Mr. Henry says he never went into meetings with the police feeling like a second-class citizen. "I never sought permission from them to bring the community together," he says. "I tell them that we are going to meet at such-and-such a place and we're informing them, and should anything happen, I'm the person responsible, please contact me. We never asked permission."
Over all, Mr. Henry says, life in Jamaica was "miserable, with happy times, until the end of 2006. Then, in 2007, it became miserable with the absence of happy times. The worst I've ever seen homophobia in Jamaica. There were over 10 gay murders. Over 43 mob attacks. I received 8 to 10 threats from the police, turning up at my apartment and threatening me. Four lesbians raped that year alone. It was a total nightmare."
Why are Jamaican men and women so hostile to gays? (Even in Toronto, he says, he avoids areas frequented by his countrymen.) The island's religious figures preach against homosexuality. The law penalizes anal sex with sentences of up to 10 years. Songs frequently celebrate the beating and killing of gay men. The government is silent.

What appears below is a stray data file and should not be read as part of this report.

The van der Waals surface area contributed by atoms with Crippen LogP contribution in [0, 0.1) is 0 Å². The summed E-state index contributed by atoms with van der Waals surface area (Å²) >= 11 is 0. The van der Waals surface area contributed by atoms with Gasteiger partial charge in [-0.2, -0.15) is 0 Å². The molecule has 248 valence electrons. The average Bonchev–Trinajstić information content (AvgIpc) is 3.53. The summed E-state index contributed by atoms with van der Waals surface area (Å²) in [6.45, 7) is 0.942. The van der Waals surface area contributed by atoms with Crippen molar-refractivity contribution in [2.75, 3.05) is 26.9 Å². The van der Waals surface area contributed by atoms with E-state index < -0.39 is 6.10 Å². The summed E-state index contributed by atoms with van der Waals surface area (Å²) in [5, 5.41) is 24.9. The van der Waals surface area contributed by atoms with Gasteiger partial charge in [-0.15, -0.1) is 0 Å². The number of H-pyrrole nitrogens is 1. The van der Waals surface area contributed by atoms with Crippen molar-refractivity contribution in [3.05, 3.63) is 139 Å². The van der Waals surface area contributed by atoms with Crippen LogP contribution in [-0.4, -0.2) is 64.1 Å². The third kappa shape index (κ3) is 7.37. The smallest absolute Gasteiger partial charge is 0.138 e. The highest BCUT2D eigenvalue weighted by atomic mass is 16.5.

"The violence is there," he says, "because it's state-sanctioned violence and it's church-sanctioned violence."
And now? Mr. Henry lives in Toronto with his Jamaican partner, volunteers as a diversity and equity consultant, and, he says, is "still trying to adjust to a culture that speaks [of] diversity and inclusivity and freedom of expression. I don't have to look over my shoulder when I walk down the street. Canada is what I want to see Jamaica mirror."
He should look over his shoulder this Sunday. He will see some half-million people lining Yonge Street, cheering him as he leads the whole crazy, exuberant confection that is the city's Pride Parade. He won't be in a car. "I'm going to walk," he says. "I don't want to be chauffeur-driven. My partner may be with me. My best friend of 10 years will walk with me."
And what does he want to make happen, as International Grand Marshal? "Challenge Canadian gays and lesbians to support the many others who don't have their freedoms." He laughs out loud when he says this - he is so dizzily, unimaginably far from Jamaica, yet so very close to what feels like home.
SOURCE: GLOBE & MAIL